In the same Facebook posting Ms. Buchanan notes that legalizing abortion was wrong and predicated on a lie. How she squares that assertion with the deeply felt religious beliefs of some people that life only begins at birth, not conception, is beyond me. For example, in Judaism, life starts with a first breath and that happens after, not before, a fetus enters the world. So, are those believers to turn their backs on their theology and adopt that of Ms. Buchanan? Isn’t that establishment of a set of beliefs? Doesn’t that compromise religious freedom? One wonders into what pretzels our conservative Supreme Court majority will twist itself when a case brought on behalf of religious freedom FOR abortion access appears, as it inevitably will.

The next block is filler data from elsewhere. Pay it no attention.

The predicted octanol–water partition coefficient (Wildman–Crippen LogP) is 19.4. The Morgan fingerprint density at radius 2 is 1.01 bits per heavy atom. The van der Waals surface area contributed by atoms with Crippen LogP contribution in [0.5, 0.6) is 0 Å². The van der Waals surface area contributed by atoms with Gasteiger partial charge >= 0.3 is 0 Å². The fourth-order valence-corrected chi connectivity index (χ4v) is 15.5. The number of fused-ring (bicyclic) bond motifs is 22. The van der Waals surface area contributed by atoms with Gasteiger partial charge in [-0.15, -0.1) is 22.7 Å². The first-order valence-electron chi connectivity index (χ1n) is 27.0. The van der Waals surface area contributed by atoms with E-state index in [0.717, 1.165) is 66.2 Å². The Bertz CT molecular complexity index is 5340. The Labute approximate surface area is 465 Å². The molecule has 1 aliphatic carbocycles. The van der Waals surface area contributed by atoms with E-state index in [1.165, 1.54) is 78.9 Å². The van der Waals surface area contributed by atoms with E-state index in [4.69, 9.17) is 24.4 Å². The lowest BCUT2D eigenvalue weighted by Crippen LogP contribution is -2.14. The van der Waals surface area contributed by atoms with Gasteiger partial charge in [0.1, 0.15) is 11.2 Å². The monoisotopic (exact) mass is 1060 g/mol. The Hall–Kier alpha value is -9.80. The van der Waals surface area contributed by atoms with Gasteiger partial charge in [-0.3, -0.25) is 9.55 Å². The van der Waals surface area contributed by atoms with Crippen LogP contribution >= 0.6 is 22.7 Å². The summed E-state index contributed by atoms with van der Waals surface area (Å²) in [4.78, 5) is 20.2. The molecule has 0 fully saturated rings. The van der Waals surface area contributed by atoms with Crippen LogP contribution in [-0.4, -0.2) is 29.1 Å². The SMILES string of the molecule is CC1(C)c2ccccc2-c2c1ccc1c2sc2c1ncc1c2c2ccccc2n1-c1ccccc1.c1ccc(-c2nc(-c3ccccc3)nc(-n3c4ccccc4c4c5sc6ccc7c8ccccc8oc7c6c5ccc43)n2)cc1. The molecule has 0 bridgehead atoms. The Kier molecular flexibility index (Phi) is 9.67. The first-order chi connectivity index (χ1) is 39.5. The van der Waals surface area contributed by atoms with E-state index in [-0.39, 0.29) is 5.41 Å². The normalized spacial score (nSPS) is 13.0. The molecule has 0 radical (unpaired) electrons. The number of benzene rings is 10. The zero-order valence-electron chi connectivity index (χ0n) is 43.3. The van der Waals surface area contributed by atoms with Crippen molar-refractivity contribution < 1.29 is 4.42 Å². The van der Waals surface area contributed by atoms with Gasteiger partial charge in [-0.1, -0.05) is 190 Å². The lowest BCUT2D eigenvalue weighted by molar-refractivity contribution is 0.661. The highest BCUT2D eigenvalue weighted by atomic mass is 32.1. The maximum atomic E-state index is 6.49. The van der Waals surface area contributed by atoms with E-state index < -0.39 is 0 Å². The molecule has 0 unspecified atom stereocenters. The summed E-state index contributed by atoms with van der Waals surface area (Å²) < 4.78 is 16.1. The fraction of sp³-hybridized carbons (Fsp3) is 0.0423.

That’s why that establishment clause was paired with a freedom clause when it came to religion. Religion is only free when it cannot be established. When we disagree, logic dictates that we use our faith to render personal decisions for ourselves and not policy, legislative or judicial decisions for everyone. Ideological absolutists have entangled us in tribal divisions on behalf of ideas worthy of authoritarians and Grand Inquisitors rather than falling back on two very sound pieces of advice: Caesar does Caesar’s work and God does God’s work with a wall of separation between them.